Arizona ranchers to be paid for removing livestock carcasses
The Arizona Livestock Loss Board is implementing a new incentive program that will compensate ranchers for removing livestock carcasses to locations where they aren't accessible to Mexican wolves.
Court: Identical cattle brands OK on different location
The Arizona Court of Appeals has weighed in on a topic that's older than the state itself: cattle brands.
Letter to the Editor: Large-animal veterinarians important to state
Thank you for bringing attention to the shortage of food animal veterinarians in Arizona in your article on March 10. This is an important issue that Midwestern University’s College of Veterinary Medicine in Glendale is working to address.
Shortage of large-animal veterinarians threatens health of Arizona livestock industry
Traditional veterinary medicine for large food animals in rural Arizona has all but vanished, leaving the state’s livestock industry increasingly vulnerable to disease and even death.
Navajo Nation opens San Juan River for livestock
Livestock will again be able to use the San Juan River now that Navajo Nation President Russell Begaye says the river is safe again.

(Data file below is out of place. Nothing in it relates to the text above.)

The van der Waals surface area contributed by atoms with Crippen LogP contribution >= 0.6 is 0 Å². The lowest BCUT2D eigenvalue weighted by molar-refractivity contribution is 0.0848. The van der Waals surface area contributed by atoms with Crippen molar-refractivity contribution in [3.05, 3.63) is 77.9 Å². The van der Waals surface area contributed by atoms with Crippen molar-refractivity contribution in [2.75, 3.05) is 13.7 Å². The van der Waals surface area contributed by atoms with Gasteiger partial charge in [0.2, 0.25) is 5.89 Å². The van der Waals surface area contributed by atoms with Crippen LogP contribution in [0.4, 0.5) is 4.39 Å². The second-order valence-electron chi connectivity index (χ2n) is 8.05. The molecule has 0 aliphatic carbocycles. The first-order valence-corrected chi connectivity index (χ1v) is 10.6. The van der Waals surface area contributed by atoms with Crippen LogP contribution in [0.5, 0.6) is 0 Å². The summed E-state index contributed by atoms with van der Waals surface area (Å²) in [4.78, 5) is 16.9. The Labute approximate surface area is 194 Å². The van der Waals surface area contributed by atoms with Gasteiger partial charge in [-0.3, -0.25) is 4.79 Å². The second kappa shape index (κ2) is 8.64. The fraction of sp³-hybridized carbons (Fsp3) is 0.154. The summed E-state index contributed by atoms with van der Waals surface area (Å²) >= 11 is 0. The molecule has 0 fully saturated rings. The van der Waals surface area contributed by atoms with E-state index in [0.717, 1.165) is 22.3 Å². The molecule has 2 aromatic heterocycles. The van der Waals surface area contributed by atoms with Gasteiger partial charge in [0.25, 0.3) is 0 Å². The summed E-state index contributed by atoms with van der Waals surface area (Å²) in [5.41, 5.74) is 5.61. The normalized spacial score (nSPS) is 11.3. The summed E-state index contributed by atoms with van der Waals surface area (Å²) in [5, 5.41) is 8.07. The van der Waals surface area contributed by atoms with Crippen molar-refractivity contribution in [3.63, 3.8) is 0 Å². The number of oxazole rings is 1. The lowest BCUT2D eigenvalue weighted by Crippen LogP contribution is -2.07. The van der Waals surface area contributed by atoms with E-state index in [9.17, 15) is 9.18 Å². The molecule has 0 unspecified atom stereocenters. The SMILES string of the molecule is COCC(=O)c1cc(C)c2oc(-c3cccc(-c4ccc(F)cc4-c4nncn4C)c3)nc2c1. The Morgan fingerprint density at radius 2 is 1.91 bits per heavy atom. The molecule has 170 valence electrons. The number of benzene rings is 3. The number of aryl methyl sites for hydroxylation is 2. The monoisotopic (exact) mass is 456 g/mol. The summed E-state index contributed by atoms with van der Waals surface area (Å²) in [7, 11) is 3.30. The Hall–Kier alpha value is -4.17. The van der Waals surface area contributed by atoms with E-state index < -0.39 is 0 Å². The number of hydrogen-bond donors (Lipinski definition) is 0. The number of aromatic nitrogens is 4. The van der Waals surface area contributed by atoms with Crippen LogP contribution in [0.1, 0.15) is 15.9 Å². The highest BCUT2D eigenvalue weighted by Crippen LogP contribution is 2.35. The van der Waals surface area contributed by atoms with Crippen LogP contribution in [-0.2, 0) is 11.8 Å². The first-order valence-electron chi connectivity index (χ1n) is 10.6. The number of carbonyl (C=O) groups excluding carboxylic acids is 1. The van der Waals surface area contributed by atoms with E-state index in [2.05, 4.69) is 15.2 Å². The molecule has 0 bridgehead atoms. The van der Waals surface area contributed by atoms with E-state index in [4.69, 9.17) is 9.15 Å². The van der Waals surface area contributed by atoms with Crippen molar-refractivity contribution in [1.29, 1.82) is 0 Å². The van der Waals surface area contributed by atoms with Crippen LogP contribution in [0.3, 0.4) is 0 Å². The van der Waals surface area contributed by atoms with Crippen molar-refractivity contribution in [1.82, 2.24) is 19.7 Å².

Gov. Ducey vetoes animal cruelty bill
Arizona Gov. Doug Ducey has vetoed a bill that would have created a separate set of animal cruelty laws for livestock and poultry than animals owned as pets.
House passes livestock cruelty bill without “ag-gag” provision
The removal of a controversial provision didn’t go far enough to bring critics of a livestock cruelty bill on board, but the House of Representatives still narrowly passed the legislation.
Navajo Nation seeks court order to evict longtime ranchers
Loretta and Raymond Morris have ranched the same 5,500 acres in northwestern New Mexico for more than 40 years, but their time there might be cut shorter than they hoped.
Brief rise and fall of the Arizona Cattle Company
Hidden behind buildings and a school playground along busy Highway 180 in Flagstaff is one of the few remaining historic barns in Arizona. If the walls could talk, they would tell of the ranching life in the 1880s and the quick rise and fall of its probable builders, the Arizona Cattle Company.